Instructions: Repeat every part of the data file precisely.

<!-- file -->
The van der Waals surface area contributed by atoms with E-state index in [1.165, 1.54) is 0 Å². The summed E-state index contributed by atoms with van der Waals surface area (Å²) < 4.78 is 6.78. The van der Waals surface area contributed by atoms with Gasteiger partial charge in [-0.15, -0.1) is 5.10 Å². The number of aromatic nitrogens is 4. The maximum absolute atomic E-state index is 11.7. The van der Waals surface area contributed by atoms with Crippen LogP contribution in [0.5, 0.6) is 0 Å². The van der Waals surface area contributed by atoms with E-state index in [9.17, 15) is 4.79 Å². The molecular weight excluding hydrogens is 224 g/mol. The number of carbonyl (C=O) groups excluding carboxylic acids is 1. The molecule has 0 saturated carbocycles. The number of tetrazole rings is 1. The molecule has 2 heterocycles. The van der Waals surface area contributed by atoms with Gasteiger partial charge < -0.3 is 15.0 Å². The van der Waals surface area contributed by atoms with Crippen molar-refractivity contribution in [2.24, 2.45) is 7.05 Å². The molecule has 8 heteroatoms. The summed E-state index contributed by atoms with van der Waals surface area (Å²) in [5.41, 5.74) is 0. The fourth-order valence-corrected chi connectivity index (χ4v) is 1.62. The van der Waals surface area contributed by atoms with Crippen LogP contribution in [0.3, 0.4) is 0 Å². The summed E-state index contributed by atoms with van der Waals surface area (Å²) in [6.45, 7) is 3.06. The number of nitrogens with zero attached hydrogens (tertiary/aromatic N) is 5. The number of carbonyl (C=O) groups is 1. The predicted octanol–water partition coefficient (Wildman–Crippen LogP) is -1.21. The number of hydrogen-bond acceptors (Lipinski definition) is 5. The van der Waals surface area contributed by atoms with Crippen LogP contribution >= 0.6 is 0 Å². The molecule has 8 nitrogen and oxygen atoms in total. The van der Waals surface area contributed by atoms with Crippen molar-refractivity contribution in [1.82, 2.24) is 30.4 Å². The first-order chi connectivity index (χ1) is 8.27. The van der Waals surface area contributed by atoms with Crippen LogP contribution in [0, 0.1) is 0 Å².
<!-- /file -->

The van der Waals surface area contributed by atoms with E-state index in [1.165, 1.54) is 0 Å². The summed E-state index contributed by atoms with van der Waals surface area (Å²) < 4.78 is 6.78. The van der Waals surface area contributed by atoms with Gasteiger partial charge in [-0.15, -0.1) is 5.10 Å². The number of aromatic nitrogens is 4. The maximum absolute atomic E-state index is 11.7. The van der Waals surface area contributed by atoms with Crippen LogP contribution in [0.5, 0.6) is 0 Å². The van der Waals surface area contributed by atoms with E-state index in [9.17, 15) is 4.79 Å². The molecular weight excluding hydrogens is 224 g/mol. The number of carbonyl (C=O) groups excluding carboxylic acids is 1. The molecule has 0 saturated carbocycles. The number of tetrazole rings is 1. The molecule has 2 heterocycles. The van der Waals surface area contributed by atoms with Gasteiger partial charge < -0.3 is 15.0 Å². The van der Waals surface area contributed by atoms with Crippen molar-refractivity contribution in [2.24, 2.45) is 7.05 Å². The molecule has 8 heteroatoms. The summed E-state index contributed by atoms with van der Waals surface area (Å²) in [5.41, 5.74) is 0. The fourth-order valence-corrected chi connectivity index (χ4v) is 1.62. The van der Waals surface area contributed by atoms with Crippen LogP contribution in [0.3, 0.4) is 0 Å². The summed E-state index contributed by atoms with van der Waals surface area (Å²) in [6.45, 7) is 3.06. The number of nitrogens with zero attached hydrogens (tertiary/aromatic N) is 5. The number of carbonyl (C=O) groups is 1. The predicted octanol–water partition coefficient (Wildman–Crippen LogP) is -1.21. The number of hydrogen-bond acceptors (Lipinski definition) is 5. The van der Waals surface area contributed by atoms with Crippen LogP contribution >= 0.6 is 0 Å². The molecule has 8 nitrogen and oxygen atoms in total. The van der Waals surface area contributed by atoms with Crippen molar-refractivity contribution in [1.82, 2.24) is 30.4 Å². The first-order chi connectivity index (χ1) is 8.27. The van der Waals surface area contributed by atoms with Crippen LogP contribution in [0, 0.1) is 0 Å².